Mapmaster, the cute trick is yours. What Jenn is asking for isn't less, it's more. Well, more or less, anyways. In a manner of speaking. And, of course, some part of it was indeed tongue-in-cheek. Sometimes less is more. Sometimes it isn't, but let's save that for another day.

I can assure you, sir, that any presumption or innuendo was entirely accidental. Or is that incidental? No matter.

MapMaster said...

I am cute, at least when I've had eight hours sleep, but you, madam, are coy. I don't know, however, whether cuteness trumps coyness or the other way around.

bonnie abzug said...

Mike, I'm glad that we could find some common ground. That's the great thing about dialogue - sometimes we find that, even in the face of competing worldviews, there are some positions that just make sense and seem to transcend partisan political posturing.

basil said...

I suggest we build an Israeli-style wall right around the city to keep the mooching bastards out.

bonnie abzug said...

Basil, that really is a bit over the top. I don't want to keep them out. I just want them to pay their way. Perhaps a municipal income tax that is offset by property taxes paid. That way everyone pays their fair share. We don't want to see people getting something for nothing, do we?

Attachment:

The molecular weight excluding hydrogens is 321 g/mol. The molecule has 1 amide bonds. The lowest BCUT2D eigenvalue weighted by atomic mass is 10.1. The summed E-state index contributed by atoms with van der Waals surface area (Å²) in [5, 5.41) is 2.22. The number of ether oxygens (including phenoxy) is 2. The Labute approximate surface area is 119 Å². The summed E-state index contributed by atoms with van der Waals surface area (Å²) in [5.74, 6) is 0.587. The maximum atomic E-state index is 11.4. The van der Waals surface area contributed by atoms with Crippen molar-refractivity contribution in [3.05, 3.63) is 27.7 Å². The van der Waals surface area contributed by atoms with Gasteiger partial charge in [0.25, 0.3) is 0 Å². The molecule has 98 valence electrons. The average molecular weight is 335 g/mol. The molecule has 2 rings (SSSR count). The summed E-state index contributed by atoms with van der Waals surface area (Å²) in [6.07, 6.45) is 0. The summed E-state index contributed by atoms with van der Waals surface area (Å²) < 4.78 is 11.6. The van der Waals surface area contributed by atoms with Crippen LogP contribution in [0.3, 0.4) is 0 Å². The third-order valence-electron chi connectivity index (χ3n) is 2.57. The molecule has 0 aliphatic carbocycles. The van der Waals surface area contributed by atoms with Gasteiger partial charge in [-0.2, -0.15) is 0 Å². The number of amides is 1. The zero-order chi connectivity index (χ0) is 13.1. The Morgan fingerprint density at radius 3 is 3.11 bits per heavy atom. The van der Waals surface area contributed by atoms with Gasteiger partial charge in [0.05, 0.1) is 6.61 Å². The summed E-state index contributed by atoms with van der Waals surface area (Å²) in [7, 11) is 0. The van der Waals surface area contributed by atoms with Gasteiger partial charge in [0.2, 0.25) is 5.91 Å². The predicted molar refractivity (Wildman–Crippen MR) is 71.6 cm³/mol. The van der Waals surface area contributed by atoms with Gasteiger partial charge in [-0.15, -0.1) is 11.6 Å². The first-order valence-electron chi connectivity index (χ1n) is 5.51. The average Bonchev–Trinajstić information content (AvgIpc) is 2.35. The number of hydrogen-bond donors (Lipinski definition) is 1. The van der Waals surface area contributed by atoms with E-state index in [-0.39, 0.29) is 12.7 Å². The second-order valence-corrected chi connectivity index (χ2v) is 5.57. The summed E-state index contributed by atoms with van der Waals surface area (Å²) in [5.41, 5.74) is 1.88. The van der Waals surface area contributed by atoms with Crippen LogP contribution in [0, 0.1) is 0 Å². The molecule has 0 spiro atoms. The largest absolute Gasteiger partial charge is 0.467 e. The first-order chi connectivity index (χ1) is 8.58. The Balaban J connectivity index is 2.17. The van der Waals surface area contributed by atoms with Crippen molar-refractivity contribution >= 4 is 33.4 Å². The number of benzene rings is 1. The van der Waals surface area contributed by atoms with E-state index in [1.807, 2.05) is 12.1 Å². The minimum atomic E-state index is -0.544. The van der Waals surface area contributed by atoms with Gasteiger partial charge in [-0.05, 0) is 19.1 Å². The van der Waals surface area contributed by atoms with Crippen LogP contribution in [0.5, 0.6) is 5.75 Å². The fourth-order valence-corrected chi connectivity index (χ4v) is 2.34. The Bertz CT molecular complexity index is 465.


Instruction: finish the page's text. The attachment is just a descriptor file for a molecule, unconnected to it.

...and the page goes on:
Jenn said...

Wow Bonnie, I just left my comment to do some spouting off after I heard that our taxes were being raised again after we are already one of the highest taxed municipalities in Canada. However you seem to have taken deep offence at me leaving London. I grew up in London, I love this city. The leaches that have taken over city hall are the ones who are pushing me out. I already live in the one area of the city where we have no bus service, I never go downtown and work at the very fringes of the south end of the city, so very rare for me to be using the pothole filled streets anyway. I'll be happy to do my shopping in St. Thomas and stay off the roads of London for good. I only complain when I see things like free lunches at City Hall or huge chunks of cash going to places that don't even come close to supporting themselves like the pioneer village. I'm happy to pay an increased fee to show my kids things like the pioneer village or go to the library, but I'm sick of paying all this cash out to charities and others that use it for salaried positions. My whole point is that the City doesn't know how to say "no, I'm sorry but there is no money in the budget for that". I have to balance my family's budget making sure we have enough money to pay the bills, the mortgage, the cars, and still have enough for food and a small savings account, if this means I have to drive an older car, put off those renovations until next year, or have my kids wear hand me down clothes, so be it. This is the type of fiscal responsibility I want to see. As my vote made absolutely no difference and we voted to keep in the same spend happy crew at city hall, I'm talking with my feet and leaving.